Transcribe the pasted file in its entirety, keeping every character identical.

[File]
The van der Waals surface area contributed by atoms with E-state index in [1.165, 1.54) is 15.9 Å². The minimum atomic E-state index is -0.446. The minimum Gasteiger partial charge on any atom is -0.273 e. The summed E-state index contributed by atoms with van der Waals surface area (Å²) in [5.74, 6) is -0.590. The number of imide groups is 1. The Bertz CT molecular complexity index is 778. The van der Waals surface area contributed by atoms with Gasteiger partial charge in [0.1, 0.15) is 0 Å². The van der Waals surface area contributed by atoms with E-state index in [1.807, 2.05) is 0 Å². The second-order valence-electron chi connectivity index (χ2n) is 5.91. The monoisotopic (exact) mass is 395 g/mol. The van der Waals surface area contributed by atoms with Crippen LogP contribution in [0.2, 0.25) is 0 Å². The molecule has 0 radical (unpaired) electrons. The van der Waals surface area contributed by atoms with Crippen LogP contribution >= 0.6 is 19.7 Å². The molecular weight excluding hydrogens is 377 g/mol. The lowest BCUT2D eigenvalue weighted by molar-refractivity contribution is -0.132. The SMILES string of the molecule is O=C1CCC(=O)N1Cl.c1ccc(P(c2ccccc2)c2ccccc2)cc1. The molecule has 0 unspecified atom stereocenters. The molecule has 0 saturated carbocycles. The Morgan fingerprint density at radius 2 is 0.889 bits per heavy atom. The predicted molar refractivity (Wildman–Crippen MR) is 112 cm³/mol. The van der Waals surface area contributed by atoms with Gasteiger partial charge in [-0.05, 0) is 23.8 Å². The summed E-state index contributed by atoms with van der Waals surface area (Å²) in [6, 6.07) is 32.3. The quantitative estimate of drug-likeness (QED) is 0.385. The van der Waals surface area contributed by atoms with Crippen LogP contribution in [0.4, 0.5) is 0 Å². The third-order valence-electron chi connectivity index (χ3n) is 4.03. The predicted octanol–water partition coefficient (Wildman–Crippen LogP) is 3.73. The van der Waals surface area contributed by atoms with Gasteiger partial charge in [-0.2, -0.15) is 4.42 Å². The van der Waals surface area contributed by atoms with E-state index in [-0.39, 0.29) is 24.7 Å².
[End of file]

The van der Waals surface area contributed by atoms with E-state index in [1.165, 1.54) is 15.9 Å². The minimum atomic E-state index is -0.446. The minimum Gasteiger partial charge on any atom is -0.273 e. The summed E-state index contributed by atoms with van der Waals surface area (Å²) in [5.74, 6) is -0.590. The number of imide groups is 1. The Bertz CT molecular complexity index is 778. The van der Waals surface area contributed by atoms with Gasteiger partial charge in [0.1, 0.15) is 0 Å². The van der Waals surface area contributed by atoms with E-state index in [1.807, 2.05) is 0 Å². The second-order valence-electron chi connectivity index (χ2n) is 5.91. The monoisotopic (exact) mass is 395 g/mol. The van der Waals surface area contributed by atoms with Crippen LogP contribution in [0.2, 0.25) is 0 Å². The molecule has 0 radical (unpaired) electrons. The van der Waals surface area contributed by atoms with Crippen LogP contribution >= 0.6 is 19.7 Å². The molecular weight excluding hydrogens is 377 g/mol. The lowest BCUT2D eigenvalue weighted by molar-refractivity contribution is -0.132. The SMILES string of the molecule is O=C1CCC(=O)N1Cl.c1ccc(P(c2ccccc2)c2ccccc2)cc1. The molecule has 0 unspecified atom stereocenters. The molecule has 0 saturated carbocycles. The Morgan fingerprint density at radius 2 is 0.889 bits per heavy atom. The predicted molar refractivity (Wildman–Crippen MR) is 112 cm³/mol. The van der Waals surface area contributed by atoms with Gasteiger partial charge in [-0.05, 0) is 23.8 Å². The summed E-state index contributed by atoms with van der Waals surface area (Å²) in [6, 6.07) is 32.3. The quantitative estimate of drug-likeness (QED) is 0.385. The van der Waals surface area contributed by atoms with Crippen LogP contribution in [0.4, 0.5) is 0 Å². The third-order valence-electron chi connectivity index (χ3n) is 4.03. The predicted octanol–water partition coefficient (Wildman–Crippen LogP) is 3.73. The van der Waals surface area contributed by atoms with Gasteiger partial charge in [-0.2, -0.15) is 4.42 Å². The van der Waals surface area contributed by atoms with E-state index in [-0.39, 0.29) is 24.7 Å².